Take courage

How your gut can help you have a more resilient mind

You probably know one of those people: the kind that is almost never fazed by anything. A lighthouse in the storm who seems to overcome the hurdles of everyday life with ease. Perhaps this person simply has a fantastically healthy gut? VIVAMAYR psychologist Mag. Claudia Kohla lets us in on how we can all find our way to mental resilience via the gut and why this requires a good dose of courage.

Mental resilience starts in the gut

Your intestine reaches a total length of around seven meters, making it the largest internal organ in the human body. Although it only measures a few centimeters in diameter, it is wound around multiple times and has around four million villi that absorb and transport nutrients to the blood and lymph. For this process to take place, food remains in the small intestine for up to nine hours, and up to an incredible 30 hours in the large intestine. If you were to take the villi, or the mucous membrane of the intestine as a whole, and spread it out, it would cover a surface area of 400 to 500 square meters.

It sounds like a true marvel, carrying out vital tasks to keep us alive every single day. Therefore, it should come as no surprise that our intestinal health plays a crucial role in our well-being and overall health, both mentally and physically.

“What’s fascinating is that our gut is connected to our brain via what’s known as the vagus nerve. On the one hand, it plays a part in rapid, intense decisions that quite literally ‘come from the gut’. And on the other, the vagus nerve is also directly involved in calming us down, meaning that it is instrumental in determining how well we deal with stressful situations”, explains Claudia Kohla, psychologist at the VIVAMAYR Health Resort Maria Wörth in Carinthia. “This is the nerve that also reflects the health of the gut in our mental resilience.” However, the vagus nerve is merely the interface between gut and brain. In fact, it is actually the millions of nerve cells that line the entire gastrointestinal tract in the form of a complex network known as the enteric nervous system that transmit information to the brain. A sizeable 90 percent of this information is transmitted unconsciously. Although these signals contribute to conscious sensations such as hunger, the urge to empty your bowels or a feeling of well-being, they also influence emotional and cognitive processes, which mostly occur without us realizing.

The enteric nervous system is an autonomous nervous system that regulates the secretion of the digestive juices and the movements of the digestive tract completely independently. Even though it is not directly linked to the central or peripheral nervous system, it is still influenced by these by way of other points of connection such as the vagus nerve.

The influence of emotions on the gut and our mental resilience

“The vagus nerve begins to form at a very young age. During this process, it is strengthened in particular by the quality of the bond between the parents and the child. If this bond is characterized by love, trust and a feeling of being well cared for, the nerve develops into a strong strand. If the early childhood years are predominantly marked by feelings of being lost and alone, the development of the nerve is weaker. Both of these scenarios have a corresponding effect on mental resilience later on”, explains Ms. Kohla, detailing how, “The gut actually has a large number of oxytocin receptors. Oxytocin is well-known as the “cuddle hormone” that reinforces the emotional bond between living beings. While the body is still developing, a lack of oxytocin can lead to an abnormal formation of the gut. For this reason, good early bonding between parent and child is crucial for a strong vagus nerve and high mental resilience.”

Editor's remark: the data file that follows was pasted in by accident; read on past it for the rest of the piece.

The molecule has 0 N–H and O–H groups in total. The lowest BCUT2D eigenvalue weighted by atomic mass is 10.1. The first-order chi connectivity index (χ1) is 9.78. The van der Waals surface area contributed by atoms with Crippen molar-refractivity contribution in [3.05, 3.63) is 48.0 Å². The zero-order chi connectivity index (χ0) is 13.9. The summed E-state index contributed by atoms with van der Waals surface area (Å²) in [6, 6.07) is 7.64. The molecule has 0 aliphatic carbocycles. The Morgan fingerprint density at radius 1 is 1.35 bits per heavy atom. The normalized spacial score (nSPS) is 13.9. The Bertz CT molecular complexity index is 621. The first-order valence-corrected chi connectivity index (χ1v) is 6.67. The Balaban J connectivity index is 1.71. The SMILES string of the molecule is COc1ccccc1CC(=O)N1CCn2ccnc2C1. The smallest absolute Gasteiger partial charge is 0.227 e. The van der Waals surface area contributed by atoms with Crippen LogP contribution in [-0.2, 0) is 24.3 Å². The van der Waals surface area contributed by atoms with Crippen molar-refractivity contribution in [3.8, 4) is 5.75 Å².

Coming to terms with trauma as the key to mental resilience

“Although the vagus nerve can be strengthened using relaxation techniques such as autogenic training and meditation, if emotional trauma from early childhood is present, these techniques will merely scratch the surface.” The expert is referring here to the immense significance of emotional health, which has a major influence on the gut and, therefore, on our overall health. Many people carry around traumas from the past. A lot of these are unconscious, and only come to the surface in situations that put us under pressure, for example, or that trigger negative stress in other ways. If this emotional pressure builds up inside us, it will have an effect on our organs, sooner or later. They exhibit increased strain, which in turn impairs their proper functioning. “If we then use physical treatments or mental techniques to attend to our gut, this is good for treating symptoms but doesn’t address the root cause of the emotional trauma”, Ms. Kohla explains. “Only by decoupling the emotions from the gut in therapy can the cause be remedied and the trauma thus overcome.” This allows the gut to develop healthily and a high level of mental resilience to be established.

Mental resilience: the easiest thing in the world?

Now we are well aware of the connections and the solution is clear too – so becoming emotionally balance